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Sprinter and Sprummer: Australia's Changing Seasons

An interesting and provocative idea, written in an accessible and fun way
Will encourage people to take more notice of the world around them and to think about the way we view the seasonal changes in our natural world
Will get Australians thinking about the country they live in and what makes its climate and natural world interesting
The focus on plants will help address an imbalance in the amount of information available on our living world

By: Timothy J Entwisle (Author)


Paperback | Sep 2014 | #214488 | ISBN-13: 9781486302031
Availability: Usually dispatched within 5 days Details
NHBS Price: £23.95 $29/€27 approx

About this book

Sprinter and Sprummer challenges the traditional four seasons, and encourages us to think about how we view changes in our natural world.

Since 1788, Australia has carried the yoke of four European seasons that make no sense in most parts of the country. We may like them for historical or cultural reasons, or because they are the same throughout the world, but they tell us nothing of our natural environment. It's time to reject those seasons and to adopt a system that brings us more in tune with our plants and animals – a system that helps us to notice and respond to climate change.

Using examples from his 25 years working in botanic gardens, author Timothy Entwisle illustrates how our natural world really responds to seasonal changes in temperature, rainfall and daylight, and why it would be better to divide up the year based on what Australian plants do rather than ancient rites of the Northern Hemisphere.

Sprinter and Sprummer opens with the origins and theory of the traditional seasonal system, and goes on to review the Aboriginal seasonal classifications used across Australia. Entwisle then proposes a new five-season approach, explaining the characteristics of each season, along with the biological changes that define them. Sprinter and Sprummer uses seasons to describe the fascinating triggers in the life of a plant (and plant-like creatures), using charismatic flora such as carnivorous plants, the Wollemi Pine and orchids, as well as often overlooked organisms such as fungi. The final chapter considers climate change and how the seasons are shifting whether we like it or not.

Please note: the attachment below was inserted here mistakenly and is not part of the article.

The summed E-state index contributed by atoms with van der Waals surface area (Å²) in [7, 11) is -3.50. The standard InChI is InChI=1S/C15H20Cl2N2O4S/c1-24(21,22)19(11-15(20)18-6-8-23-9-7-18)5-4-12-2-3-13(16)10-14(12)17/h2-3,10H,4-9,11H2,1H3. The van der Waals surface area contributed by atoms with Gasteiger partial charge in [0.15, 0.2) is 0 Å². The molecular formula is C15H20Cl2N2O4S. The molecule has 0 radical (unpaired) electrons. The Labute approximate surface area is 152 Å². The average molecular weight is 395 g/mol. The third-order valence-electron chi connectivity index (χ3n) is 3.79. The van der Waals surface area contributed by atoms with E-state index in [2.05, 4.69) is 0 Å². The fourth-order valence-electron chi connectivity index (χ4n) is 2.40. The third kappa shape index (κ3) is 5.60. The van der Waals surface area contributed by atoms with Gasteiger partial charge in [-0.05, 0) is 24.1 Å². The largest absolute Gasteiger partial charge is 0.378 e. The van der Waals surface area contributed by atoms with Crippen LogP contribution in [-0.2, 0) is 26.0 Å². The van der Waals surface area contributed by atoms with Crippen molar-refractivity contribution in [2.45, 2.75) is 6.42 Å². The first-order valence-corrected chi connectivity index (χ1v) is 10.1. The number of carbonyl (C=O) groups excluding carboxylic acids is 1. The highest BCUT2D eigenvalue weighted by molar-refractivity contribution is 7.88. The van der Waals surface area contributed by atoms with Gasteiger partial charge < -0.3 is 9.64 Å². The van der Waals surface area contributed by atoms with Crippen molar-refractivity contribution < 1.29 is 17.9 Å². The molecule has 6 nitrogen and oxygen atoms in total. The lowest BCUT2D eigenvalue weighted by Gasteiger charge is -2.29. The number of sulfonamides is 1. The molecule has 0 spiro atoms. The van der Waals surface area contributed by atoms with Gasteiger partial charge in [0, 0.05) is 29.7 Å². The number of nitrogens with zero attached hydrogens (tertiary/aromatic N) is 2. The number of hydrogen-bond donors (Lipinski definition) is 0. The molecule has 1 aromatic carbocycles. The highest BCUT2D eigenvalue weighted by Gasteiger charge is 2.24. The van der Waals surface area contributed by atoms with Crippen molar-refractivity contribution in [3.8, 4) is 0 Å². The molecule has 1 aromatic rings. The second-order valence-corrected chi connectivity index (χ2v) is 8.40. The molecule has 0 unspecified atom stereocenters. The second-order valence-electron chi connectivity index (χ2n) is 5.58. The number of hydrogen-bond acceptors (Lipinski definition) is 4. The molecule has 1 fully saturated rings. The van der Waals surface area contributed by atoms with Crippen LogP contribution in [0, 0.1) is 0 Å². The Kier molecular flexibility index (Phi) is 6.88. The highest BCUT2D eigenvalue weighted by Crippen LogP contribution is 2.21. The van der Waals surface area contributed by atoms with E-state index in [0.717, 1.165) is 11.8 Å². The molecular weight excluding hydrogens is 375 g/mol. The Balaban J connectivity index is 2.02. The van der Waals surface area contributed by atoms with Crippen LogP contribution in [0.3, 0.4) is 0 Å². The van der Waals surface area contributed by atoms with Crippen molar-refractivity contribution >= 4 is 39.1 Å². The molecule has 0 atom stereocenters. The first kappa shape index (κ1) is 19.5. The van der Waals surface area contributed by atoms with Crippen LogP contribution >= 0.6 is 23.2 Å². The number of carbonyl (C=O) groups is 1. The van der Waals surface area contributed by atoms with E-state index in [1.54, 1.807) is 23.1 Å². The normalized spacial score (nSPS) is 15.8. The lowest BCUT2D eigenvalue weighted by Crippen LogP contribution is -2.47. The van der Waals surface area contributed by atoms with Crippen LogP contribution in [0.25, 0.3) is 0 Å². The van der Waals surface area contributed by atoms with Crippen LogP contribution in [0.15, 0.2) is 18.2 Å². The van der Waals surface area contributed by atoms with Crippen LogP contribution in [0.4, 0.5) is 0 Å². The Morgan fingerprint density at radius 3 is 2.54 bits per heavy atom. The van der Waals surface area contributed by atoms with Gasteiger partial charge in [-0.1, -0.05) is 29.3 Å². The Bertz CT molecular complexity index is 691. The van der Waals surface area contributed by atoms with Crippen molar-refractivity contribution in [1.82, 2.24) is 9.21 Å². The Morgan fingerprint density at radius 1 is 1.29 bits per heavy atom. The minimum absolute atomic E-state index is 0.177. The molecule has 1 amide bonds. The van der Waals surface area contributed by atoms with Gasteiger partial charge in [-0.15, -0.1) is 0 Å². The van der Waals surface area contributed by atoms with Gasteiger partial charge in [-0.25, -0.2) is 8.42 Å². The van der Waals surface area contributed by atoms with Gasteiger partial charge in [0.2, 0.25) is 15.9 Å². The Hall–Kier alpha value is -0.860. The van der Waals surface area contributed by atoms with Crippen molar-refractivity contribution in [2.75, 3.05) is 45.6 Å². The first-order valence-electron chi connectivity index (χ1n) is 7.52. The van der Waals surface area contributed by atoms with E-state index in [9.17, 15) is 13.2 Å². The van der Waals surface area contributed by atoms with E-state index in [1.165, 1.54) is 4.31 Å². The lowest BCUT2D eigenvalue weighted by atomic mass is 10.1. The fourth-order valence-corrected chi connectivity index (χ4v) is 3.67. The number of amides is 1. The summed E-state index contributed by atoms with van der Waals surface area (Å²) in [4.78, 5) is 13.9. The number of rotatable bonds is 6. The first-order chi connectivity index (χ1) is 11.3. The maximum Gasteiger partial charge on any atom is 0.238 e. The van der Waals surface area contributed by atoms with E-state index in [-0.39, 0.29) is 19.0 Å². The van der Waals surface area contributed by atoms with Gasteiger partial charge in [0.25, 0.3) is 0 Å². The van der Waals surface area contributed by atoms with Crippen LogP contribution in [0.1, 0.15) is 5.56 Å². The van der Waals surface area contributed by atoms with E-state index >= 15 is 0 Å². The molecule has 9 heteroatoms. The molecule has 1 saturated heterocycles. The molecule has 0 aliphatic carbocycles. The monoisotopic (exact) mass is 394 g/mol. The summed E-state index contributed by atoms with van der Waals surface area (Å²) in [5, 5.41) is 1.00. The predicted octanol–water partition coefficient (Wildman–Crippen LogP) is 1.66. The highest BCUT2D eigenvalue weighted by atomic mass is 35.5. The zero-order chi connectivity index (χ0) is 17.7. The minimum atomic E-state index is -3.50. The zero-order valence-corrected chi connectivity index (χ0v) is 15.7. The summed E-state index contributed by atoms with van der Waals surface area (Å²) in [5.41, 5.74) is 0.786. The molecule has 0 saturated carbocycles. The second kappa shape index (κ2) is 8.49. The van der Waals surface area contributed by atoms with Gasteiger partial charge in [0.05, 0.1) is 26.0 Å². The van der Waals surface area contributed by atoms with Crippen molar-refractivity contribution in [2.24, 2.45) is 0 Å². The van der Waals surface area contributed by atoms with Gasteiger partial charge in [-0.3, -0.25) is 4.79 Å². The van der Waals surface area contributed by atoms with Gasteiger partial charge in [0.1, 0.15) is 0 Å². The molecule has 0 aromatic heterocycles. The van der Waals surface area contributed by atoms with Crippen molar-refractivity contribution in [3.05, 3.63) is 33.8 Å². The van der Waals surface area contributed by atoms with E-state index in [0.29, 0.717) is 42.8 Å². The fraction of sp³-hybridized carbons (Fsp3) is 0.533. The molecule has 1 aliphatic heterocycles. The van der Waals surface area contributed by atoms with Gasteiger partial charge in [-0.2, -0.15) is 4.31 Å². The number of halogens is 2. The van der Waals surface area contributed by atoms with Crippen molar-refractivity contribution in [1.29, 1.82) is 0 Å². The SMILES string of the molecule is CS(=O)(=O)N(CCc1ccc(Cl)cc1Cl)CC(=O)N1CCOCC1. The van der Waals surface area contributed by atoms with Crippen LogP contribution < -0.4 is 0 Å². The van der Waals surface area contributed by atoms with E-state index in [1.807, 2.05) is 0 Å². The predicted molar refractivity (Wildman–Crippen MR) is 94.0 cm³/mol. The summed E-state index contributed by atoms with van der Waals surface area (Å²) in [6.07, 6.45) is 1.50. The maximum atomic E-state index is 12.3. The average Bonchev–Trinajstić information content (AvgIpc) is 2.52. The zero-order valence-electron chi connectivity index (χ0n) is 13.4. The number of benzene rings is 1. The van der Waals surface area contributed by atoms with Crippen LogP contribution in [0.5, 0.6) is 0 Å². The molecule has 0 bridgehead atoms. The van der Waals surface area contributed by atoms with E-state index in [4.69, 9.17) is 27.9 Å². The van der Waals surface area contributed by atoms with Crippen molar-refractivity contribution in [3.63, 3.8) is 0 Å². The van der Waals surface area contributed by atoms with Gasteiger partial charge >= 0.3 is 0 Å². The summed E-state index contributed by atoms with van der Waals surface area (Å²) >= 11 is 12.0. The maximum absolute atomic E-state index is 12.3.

List of illustrations

1. The Vivaldi option
    The seasons we had to have
    The Earth, spinning like a top
    A quick seasonal tour of the world
    Seasons of the sun
    Opinions divided on the need for seasonal change

2. Knock'em down storm and other Indigenous seasons
    From west to north – two to six Australian seasons
    Spotlight on Sydney seasons
    The south-east – anything from three to seven seasons

3. Five very Australian seasons
    If it ain't broke, why fix it?
    Seasonal rumblings in the motherland
    Why I'm right

4. Sprinter, the early spring: August and September
    Celebrating the start of spring
    Wattle Day on the wrong day
    Flowery sprinter
    Animals spring to life in sprinter
    Sprinter, come rain or shine
    Sprinter by any other name
    Botanising in sprinter
    Think global, act local

5. Sprummer, the cranky one: October and November
    Biological cycles
    Sprummer is cranky in London too
    What to do about the mountains
    Sprummer, the Australian fall?

6. The long hot summer: December to March
    Fruit in summer and other seasons
    Life and death in summer
    The endless summer
    An English summer, if you're lucky
    Plants on fire
    Plant survivors

7. Autumn's fat spiders and fungi: April and May
    Stocking up for winter
    The fungal season
    Changeable weather
    Autumnal colour

8. Wakeful winter: June and July
    Budding up
    Chilled out
    A weedy history
    Night-time is party-time for some
    The winter that isn't

9. Changing seasons
    The inexorable creep of spring
    Australia's changing seasons
    Say it with flowers
    Ready for change


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Professor Tim Entwisle is Director and Chief Executive of Royal Botanic Gardens Melbourne. A highly respected scientist and scientific communicator with a broad interest in plants, science and gardens, he was Director of Sydney’s Royal Botanic Gardens and Domain Trust for eight years, and spent two years at Royal Botanic Gardens, Kew before returning to Australia.

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